Everywhere you look, filmmakers are talking about how they make films — from behind-the-scenes featurettes for each episode of a cable series to now-ubiquitous YouTube interviews with directors of even the most artless action movies. So perhaps it’s no wonder that the most august of fests, the 53rd New York Film Festival, is presenting documentaries on filmmakers Brian De Palma, Nora Ephron, Haskell Wexler, Robert Frank, Jia Zhang-ke and even one-time producer Ingrid Bergman. It’s a bigger reflexive lineup than at any Nyff in recent memory.
No film embodies this trend better than “Hitchcock/Truffaut,” which examines the two legendary auteurs through interviews with Martin Scorsese, David Fincher, Richard Linklater and other filmmakers. Yet in a strange twist, despite garnering acclaim in Cannes, Telluride and Toronto, it was overtly snubbed by Nyff’s director, Kent Jones — who also happens to be the director of “Hitchcock/Truffaut.”
As Jones wryly notes, »
- Gregg Goldstein
Being a great admirer of Brian De Palma, I found that no film from 2015 was as purely pleasurable as Noah Baumbach and Jake Paltrow‘s De Palma, a blow-by-blow examination of the director’s massive oeuvre. Its structure is simple — De Palma speaks candidly about his upbringing, early efforts, and subsequent successes (as well as failures); many clips and archival materials are interspersed — but the effect to which their resources are wrung evinces a great deal of attention and care. In Baumbach’s own words, “This is the only movie, probably, I can safely say, that I’ll be involved with that I can just keep watching over and over again. I find it so interesting.”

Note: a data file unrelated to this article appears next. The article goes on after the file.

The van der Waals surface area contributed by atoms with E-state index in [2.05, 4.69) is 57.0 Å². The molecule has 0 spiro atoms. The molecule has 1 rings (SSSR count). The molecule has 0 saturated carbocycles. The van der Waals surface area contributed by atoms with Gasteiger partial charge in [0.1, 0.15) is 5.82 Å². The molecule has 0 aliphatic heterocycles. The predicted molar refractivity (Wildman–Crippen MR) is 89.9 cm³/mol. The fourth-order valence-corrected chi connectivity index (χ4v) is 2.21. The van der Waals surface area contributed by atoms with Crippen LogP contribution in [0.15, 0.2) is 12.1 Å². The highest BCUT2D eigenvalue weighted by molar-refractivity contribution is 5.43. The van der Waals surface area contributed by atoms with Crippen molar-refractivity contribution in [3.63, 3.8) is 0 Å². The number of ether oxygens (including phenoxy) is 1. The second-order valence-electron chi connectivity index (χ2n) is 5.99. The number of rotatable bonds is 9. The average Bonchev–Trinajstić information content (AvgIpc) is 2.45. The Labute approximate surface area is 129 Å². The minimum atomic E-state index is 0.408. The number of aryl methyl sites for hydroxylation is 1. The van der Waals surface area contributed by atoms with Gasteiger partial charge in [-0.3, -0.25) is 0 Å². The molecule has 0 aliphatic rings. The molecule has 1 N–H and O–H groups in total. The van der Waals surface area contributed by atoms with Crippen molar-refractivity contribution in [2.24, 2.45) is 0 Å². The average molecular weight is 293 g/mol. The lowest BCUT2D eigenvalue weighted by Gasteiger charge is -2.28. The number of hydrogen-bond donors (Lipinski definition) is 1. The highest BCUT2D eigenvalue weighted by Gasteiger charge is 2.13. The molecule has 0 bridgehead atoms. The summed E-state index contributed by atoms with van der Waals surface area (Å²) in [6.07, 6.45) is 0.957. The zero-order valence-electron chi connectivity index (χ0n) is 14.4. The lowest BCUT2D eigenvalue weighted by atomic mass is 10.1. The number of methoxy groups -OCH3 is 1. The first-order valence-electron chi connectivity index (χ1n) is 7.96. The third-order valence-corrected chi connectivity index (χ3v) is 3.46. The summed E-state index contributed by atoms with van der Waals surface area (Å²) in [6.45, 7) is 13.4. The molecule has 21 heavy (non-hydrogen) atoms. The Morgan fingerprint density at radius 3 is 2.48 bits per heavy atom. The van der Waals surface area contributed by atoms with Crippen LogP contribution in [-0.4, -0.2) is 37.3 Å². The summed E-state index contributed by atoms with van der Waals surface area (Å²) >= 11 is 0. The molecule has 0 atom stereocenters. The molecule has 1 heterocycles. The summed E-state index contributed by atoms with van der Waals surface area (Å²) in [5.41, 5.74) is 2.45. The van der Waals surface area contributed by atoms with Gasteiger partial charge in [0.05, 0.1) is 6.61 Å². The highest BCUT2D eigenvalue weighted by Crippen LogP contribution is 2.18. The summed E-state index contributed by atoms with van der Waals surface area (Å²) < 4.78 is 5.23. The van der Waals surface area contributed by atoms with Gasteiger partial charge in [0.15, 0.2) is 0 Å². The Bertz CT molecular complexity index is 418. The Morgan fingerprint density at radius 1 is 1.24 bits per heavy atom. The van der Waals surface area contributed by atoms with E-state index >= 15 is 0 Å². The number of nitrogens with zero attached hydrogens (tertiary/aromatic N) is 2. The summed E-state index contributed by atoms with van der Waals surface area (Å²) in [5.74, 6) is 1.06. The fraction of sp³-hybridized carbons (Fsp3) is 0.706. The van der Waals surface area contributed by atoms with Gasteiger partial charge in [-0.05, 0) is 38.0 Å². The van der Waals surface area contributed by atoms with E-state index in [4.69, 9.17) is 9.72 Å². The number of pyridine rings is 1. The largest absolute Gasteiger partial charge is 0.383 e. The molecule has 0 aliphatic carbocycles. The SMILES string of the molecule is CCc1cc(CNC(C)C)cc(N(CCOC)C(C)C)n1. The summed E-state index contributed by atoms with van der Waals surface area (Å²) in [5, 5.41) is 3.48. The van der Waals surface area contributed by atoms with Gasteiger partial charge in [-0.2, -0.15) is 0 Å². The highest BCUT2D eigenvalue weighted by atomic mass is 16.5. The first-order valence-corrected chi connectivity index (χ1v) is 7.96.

After screening their work for press and industry members at this year’s New York Film Festival, the pair engaged in an Amy Taubin-led Q & A featuring audience questions. It’s hit-and-miss, as »
- Nick Newman
Noah Baumbach and Jake Paltrow’s fleet and bountiful portrait covers the career of the number one iconoclast of American cinema, the man who gave us Carrie, Dressed to Kill, Blow Out, and Carlito’s Way. Their film moves at the speed of De Palma’s thought (and sometimes works in subtle, witty counterpoint) as he goes title by title, covering his life from science nerd to New Hollywood bad boy to grand old man, and describes his ever-shifting position in this thing we call the movie business. Deceptively simple, De Palma is finally many things at once. It is a film about the craft of filmmaking—how it’s practiced and how it can [ Read More ]
The post New York Film Festival 2015: De Palma Press Conference appeared first on Shockya.com. »
- Rudie Obias